A Royal Expert Is Lashing Out At Kate And William Amid Their Royal Tour

For most people, an extended trip to three Caribbean islands would be their idea of paradise. For Prince William and Kate Middleton, however, it has been a bumpier-than-expected ride. The Cambridges have been visiting Belize, Jamaica, and the Bahamas in honor of Queen Elizabeth's historical Platinum Jubilee, per People. Though the countries are independent, they are still part of Britain's 54-member Commonwealth of Nations with the queen as their head of state — and that doesn't sit well with many of the locals. The royal couple was met with protests from Jamaican residents demanding apology and reparation from England for its history of colonization and slavery (via TIME); they also had to cancel one of their Belize stops over resistance to their landing a helicopter on land owned by indigenous people.

 Prince William tried to address the opposition during the visit. In Jamaica, he gave an address in which he called slavery "abhorrent" and said, "it never should have happened" (via Vanity Fair). Later, in the Bahamas, he declared that the Commonwealth countries were free to decide whether to continue their connection with the crown, and that he and Catherine would "serve and support as best [they] can," per People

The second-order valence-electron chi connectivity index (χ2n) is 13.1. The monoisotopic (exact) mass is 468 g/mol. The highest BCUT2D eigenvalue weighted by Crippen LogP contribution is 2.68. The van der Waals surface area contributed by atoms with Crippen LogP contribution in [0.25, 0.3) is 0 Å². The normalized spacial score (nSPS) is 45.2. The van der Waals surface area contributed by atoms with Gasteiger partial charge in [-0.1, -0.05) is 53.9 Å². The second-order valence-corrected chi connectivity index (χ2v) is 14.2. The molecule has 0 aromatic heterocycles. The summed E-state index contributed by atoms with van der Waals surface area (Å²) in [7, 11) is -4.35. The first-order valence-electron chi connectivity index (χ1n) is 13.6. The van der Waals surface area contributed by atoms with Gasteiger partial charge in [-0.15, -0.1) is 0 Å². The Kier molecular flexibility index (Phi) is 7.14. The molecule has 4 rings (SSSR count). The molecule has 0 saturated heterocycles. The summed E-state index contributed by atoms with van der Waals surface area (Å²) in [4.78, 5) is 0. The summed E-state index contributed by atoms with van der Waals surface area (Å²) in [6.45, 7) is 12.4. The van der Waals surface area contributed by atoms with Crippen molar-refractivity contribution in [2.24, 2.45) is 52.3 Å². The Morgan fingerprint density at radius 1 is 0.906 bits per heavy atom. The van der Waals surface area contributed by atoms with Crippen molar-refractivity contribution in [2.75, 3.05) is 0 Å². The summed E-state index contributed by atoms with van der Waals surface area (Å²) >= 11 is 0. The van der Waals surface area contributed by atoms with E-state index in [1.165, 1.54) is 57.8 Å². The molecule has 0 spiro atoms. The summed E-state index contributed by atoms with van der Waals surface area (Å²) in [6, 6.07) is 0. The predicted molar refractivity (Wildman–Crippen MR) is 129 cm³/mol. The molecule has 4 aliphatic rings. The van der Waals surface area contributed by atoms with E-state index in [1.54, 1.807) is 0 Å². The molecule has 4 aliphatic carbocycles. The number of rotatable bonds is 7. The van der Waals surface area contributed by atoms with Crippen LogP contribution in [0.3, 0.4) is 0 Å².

Still, the whole concept of the tour is being called into question by some royals experts. In this day and age, they argue, is it really appropriate to expect nations like Jamaica to honor the country that once exploited them?

Critics are calling William and Kate's royal tour tone-deaf

There were some charming highlights of Prince William and Kate Middleton's royal tour, including an encounter with a Bahamian schoolgirl who presented Kate with flowers and said that the meeting would inspire her to stand up to bullies, according to the Express. There were also chuckles over the Duchess's first taste of a local delicacy, seen here: "conch pistol." But some commentators still feel that these moments weren't enough to compensate for the cringiness of the tour itself.

Among the critics is Jan Moir, a columnist for the Daily Mail — a tabloid that usually takes a pro-royals stance. In a recent editorial, she wrote that the trip was an embarrassing train wreck. "White ultra-privileged royalty gamely watching the locals caper about and entertain them; later shaking the hands of Jamaicans corralled behind wire fencing? It's all so last century. It's all so over." 

Moir then addressed "the real problem": William is still part of a system that elevates one particular family above all others. "He may have the best will in the world, but in the increasingly clamorous social and racial politics of today, he is as ridiculous and obsolete as a royal dodo," she wrote.

Royals author Omid Scobie — who is a fan of Meghan Markle, but not running in the same circle of friends — commented on Moir's essay in a tweet: "This tour was an opportunity to try and show the monarchy can modernize — hold themselves accountable where appropriate, be eager to listen and learn, mindful, open to change. Instead, even the media royalists are today writing how out of touch parts of the trip have come across."